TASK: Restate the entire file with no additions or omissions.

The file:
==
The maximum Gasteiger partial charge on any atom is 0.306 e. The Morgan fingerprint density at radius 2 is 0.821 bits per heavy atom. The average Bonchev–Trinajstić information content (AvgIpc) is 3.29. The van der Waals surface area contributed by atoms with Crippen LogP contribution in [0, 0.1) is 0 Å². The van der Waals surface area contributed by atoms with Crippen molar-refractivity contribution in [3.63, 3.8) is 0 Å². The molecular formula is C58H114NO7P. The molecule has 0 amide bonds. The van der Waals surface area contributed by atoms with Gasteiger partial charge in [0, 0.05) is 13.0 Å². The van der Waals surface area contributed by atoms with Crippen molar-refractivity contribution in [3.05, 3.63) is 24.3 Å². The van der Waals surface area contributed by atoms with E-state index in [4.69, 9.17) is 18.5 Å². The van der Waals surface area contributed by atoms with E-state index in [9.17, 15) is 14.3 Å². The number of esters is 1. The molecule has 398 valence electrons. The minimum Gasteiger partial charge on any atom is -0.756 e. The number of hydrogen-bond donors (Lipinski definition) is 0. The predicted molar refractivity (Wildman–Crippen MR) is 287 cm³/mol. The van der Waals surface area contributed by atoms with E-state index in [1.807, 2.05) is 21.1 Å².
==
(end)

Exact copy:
The maximum Gasteiger partial charge on any atom is 0.306 e. The Morgan fingerprint density at radius 2 is 0.821 bits per heavy atom. The average Bonchev–Trinajstić information content (AvgIpc) is 3.29. The van der Waals surface area contributed by atoms with Crippen LogP contribution in [0, 0.1) is 0 Å². The van der Waals surface area contributed by atoms with Crippen molar-refractivity contribution in [3.63, 3.8) is 0 Å². The molecular formula is C58H114NO7P. The molecule has 0 amide bonds. The van der Waals surface area contributed by atoms with Gasteiger partial charge in [0, 0.05) is 13.0 Å². The van der Waals surface area contributed by atoms with Crippen molar-refractivity contribution in [3.05, 3.63) is 24.3 Å². The van der Waals surface area contributed by atoms with E-state index in [4.69, 9.17) is 18.5 Å². The van der Waals surface area contributed by atoms with E-state index in [9.17, 15) is 14.3 Å². The number of esters is 1. The molecule has 398 valence electrons. The minimum Gasteiger partial charge on any atom is -0.756 e. The number of hydrogen-bond donors (Lipinski definition) is 0. The predicted molar refractivity (Wildman–Crippen MR) is 287 cm³/mol. The van der Waals surface area contributed by atoms with E-state index in [1.807, 2.05) is 21.1 Å².